The Apollo Program and the Moon Landing

Buzz Aldrin walks on the moon Buzz Aldrin walks on the moon (click for source)

On April 12, 1961, Yuri Gagarin of the Soviet Union became the first man to fly in space. His celebrity on Earth was instant. Huge parades were thrown in his honor and he was made a Hero of the Soviet Union. To the American establishment, Gagarin was a dangerous embarrassment. The so-called Space Race was one of the most visible theaters of the Cold War. President Kennedy had made the missile gap and Space Race a central element of his 1960 campaign. To watch the Soviet Union pull ahead was unacceptable.

It was in this context, on May 25, 1961, that Kennedy announced, "...I believe that this nation should commit itself to achieving the goal, before this decade is out, of landing a man on the Moon and returning him safely to the Earth."

It fell on the Apollo Program, under NASA, to make Kennedy's challenge a reality. The pronouncement was not idle. The United States was prepared to commit billions of dollars and hundreds of thousands of employees to the task. A massive new space center was built in Houston, Texas. Yet in 1961, there was no working design for a rocket or a space module that could hope to land humans on the moon. There had only been one American in space, ever, at the time of Kennedy's pronouncement. A skeptic could be forgiven for believing the goal of a moon-landing within nine years to be impossible.

In spite of these challenges, Neil Armstrong and Buzz Aldrin set foot on the moon on July 20, 1969. Their mission was called Apollo 11. The work that occurred between 1961 and 1969 was a marvel of modern science. Even finalizing a design for the spacecraft and lunar module (or deciding to have a separate lunar module in the first place) took years of debate and fine-tuning. Several heroic men suffered death or near-death to make the missions possible. On Apollo 1, the crew burned to death during a training mission. On Apollo 13, the crew was nearly stranded in space after an explosion, and had to brave a thoroughly improvised reentry into Earth's atmosphere.

Werner von Braun was the chief architect of the Saturn V rocket which launched the lunar modules into space. In his earlier days, he was a Nazi who developed the V-2 rocket of World War II. He was one of hundreds of German scientists taken into the United States after that war. The U.S. essentially looked the other way on von Braun's past, given his essential role in the Cold War. Yet he was a member of the SS and his V-2 rocket was built with captured slave labor. Was the United States correct to let bygones be bygones in this case? Is this a substantial ethical dilemma in the scheme of things?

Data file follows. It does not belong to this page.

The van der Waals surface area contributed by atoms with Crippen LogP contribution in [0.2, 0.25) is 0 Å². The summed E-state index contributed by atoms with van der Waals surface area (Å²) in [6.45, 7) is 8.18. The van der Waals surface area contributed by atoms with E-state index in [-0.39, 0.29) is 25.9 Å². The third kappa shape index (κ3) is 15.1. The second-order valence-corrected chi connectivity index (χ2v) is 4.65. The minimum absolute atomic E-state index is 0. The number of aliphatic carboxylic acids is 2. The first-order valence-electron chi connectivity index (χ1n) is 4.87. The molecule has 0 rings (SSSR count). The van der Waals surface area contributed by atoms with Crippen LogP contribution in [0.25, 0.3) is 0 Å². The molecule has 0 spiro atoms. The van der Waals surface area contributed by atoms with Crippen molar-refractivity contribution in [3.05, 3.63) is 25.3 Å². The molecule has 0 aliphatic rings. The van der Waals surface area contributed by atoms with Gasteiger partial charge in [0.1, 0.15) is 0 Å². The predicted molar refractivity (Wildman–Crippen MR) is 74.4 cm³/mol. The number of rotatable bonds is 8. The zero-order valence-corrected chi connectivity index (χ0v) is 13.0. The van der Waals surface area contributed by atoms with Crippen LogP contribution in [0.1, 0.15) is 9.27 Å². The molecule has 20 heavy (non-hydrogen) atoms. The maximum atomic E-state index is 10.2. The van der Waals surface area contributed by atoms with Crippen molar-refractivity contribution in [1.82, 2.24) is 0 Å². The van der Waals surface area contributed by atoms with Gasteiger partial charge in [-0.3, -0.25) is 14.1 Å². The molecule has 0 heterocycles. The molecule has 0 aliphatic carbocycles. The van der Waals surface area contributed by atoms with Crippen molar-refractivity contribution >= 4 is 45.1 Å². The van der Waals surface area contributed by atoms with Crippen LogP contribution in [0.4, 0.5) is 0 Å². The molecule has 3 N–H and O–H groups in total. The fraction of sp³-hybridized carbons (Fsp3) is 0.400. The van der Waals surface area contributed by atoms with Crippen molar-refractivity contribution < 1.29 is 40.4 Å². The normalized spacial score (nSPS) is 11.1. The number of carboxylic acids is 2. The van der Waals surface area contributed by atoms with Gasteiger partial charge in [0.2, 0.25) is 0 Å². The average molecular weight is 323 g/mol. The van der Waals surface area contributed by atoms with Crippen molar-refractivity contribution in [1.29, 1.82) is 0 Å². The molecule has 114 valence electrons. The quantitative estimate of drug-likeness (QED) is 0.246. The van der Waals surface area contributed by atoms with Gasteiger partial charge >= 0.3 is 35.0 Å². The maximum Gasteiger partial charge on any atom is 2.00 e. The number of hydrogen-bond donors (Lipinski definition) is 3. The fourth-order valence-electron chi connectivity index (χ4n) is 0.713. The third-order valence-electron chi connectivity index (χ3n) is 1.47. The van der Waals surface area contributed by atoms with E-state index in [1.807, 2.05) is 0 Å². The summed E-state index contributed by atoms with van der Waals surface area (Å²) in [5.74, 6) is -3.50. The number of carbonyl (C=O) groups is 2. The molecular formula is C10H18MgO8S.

Just as Yuri Gagarin was a national hero of the Soviet Union, so too was Neil Armstrong a national hero of the United States. Yet Armstrong lived a relatively quiet life after his moon landing. He announced afterwards that he had taken his last spaceflight, and within a few years had resigned from NASA entirely. For a time he worked as a professor in Cincinnati. Unlike other astronauts (such as John Glenn) who were drawn into politics, Armstrong spent his later years in rural Ohio and associated mostly with close friends and family. He died in 2012.

At the time and thereafter, there were questions as to whether the Apollo Program was worth the expenditure. Some claimed that the money would have been better spent fighting poverty or furthering education on the ground in the United States. Others replied that the Apollo Program led to scientific advances worth far more than its cost. While it would be easy to argue the Apollo Program was a better use of money than the (much more gargantuan) expenditure of the Vietnam War, it's equally true that hundreds of thousands of highly intelligent people were removed from other jobs or research to focus on building space modules, and it is certainly possible that their contributions may have been even more in other areas of society. As a rough proxy for return on investment, suppose that $25.4 billion were put into the S&P 500 in November 1968 (a multi-year high). It would have been worth $1.9 trillion as of January 2015 (after dividends, not reduced for inflation -- see S&P 500 Return Calculator). Did the advances of the Apollo Program yield similar value to the United States? How much general economic growth depended upon the advances in computing and chemistry that derived from the Apollo Program? There is no easy answer.

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